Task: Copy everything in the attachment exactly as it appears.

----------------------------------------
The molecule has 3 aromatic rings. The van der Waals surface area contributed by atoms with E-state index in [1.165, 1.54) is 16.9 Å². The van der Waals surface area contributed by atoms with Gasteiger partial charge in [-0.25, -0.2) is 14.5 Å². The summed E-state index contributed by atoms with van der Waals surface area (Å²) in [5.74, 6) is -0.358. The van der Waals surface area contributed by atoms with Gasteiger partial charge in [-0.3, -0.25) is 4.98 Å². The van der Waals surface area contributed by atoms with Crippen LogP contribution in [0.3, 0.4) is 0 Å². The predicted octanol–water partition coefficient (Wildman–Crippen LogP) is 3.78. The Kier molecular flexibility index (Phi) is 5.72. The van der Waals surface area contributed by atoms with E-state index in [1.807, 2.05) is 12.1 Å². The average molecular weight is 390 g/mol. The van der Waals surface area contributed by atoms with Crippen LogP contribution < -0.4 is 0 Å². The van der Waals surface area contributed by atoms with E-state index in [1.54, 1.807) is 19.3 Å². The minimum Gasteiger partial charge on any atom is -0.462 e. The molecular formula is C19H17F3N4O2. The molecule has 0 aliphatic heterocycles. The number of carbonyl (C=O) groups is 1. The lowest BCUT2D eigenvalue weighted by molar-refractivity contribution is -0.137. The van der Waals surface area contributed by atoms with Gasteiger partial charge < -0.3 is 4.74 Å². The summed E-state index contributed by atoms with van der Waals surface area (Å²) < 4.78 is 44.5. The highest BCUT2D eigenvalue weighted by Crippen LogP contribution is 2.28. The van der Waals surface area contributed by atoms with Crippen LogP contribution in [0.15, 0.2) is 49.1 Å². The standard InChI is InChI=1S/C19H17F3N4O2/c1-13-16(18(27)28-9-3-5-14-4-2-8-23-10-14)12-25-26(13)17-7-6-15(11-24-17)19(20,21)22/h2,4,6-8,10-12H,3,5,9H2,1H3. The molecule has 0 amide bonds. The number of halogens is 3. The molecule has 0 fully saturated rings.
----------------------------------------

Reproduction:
The molecule has 3 aromatic rings. The van der Waals surface area contributed by atoms with E-state index in [1.165, 1.54) is 16.9 Å². The van der Waals surface area contributed by atoms with Gasteiger partial charge in [-0.25, -0.2) is 14.5 Å². The summed E-state index contributed by atoms with van der Waals surface area (Å²) in [5.74, 6) is -0.358. The van der Waals surface area contributed by atoms with Gasteiger partial charge in [-0.3, -0.25) is 4.98 Å². The van der Waals surface area contributed by atoms with Crippen LogP contribution in [0.3, 0.4) is 0 Å². The predicted octanol–water partition coefficient (Wildman–Crippen LogP) is 3.78. The Kier molecular flexibility index (Phi) is 5.72. The van der Waals surface area contributed by atoms with E-state index in [1.807, 2.05) is 12.1 Å². The average molecular weight is 390 g/mol. The van der Waals surface area contributed by atoms with Crippen LogP contribution < -0.4 is 0 Å². The van der Waals surface area contributed by atoms with E-state index in [1.54, 1.807) is 19.3 Å². The minimum Gasteiger partial charge on any atom is -0.462 e. The molecular formula is C19H17F3N4O2. The molecule has 0 aliphatic heterocycles. The number of carbonyl (C=O) groups is 1. The lowest BCUT2D eigenvalue weighted by molar-refractivity contribution is -0.137. The van der Waals surface area contributed by atoms with Gasteiger partial charge < -0.3 is 4.74 Å². The summed E-state index contributed by atoms with van der Waals surface area (Å²) < 4.78 is 44.5. The highest BCUT2D eigenvalue weighted by Crippen LogP contribution is 2.28. The van der Waals surface area contributed by atoms with Crippen LogP contribution in [0.15, 0.2) is 49.1 Å². The standard InChI is InChI=1S/C19H17F3N4O2/c1-13-16(18(27)28-9-3-5-14-4-2-8-23-10-14)12-25-26(13)17-7-6-15(11-24-17)19(20,21)22/h2,4,6-8,10-12H,3,5,9H2,1H3. The molecule has 0 amide bonds. The number of halogens is 3. The molecule has 0 fully saturated rings.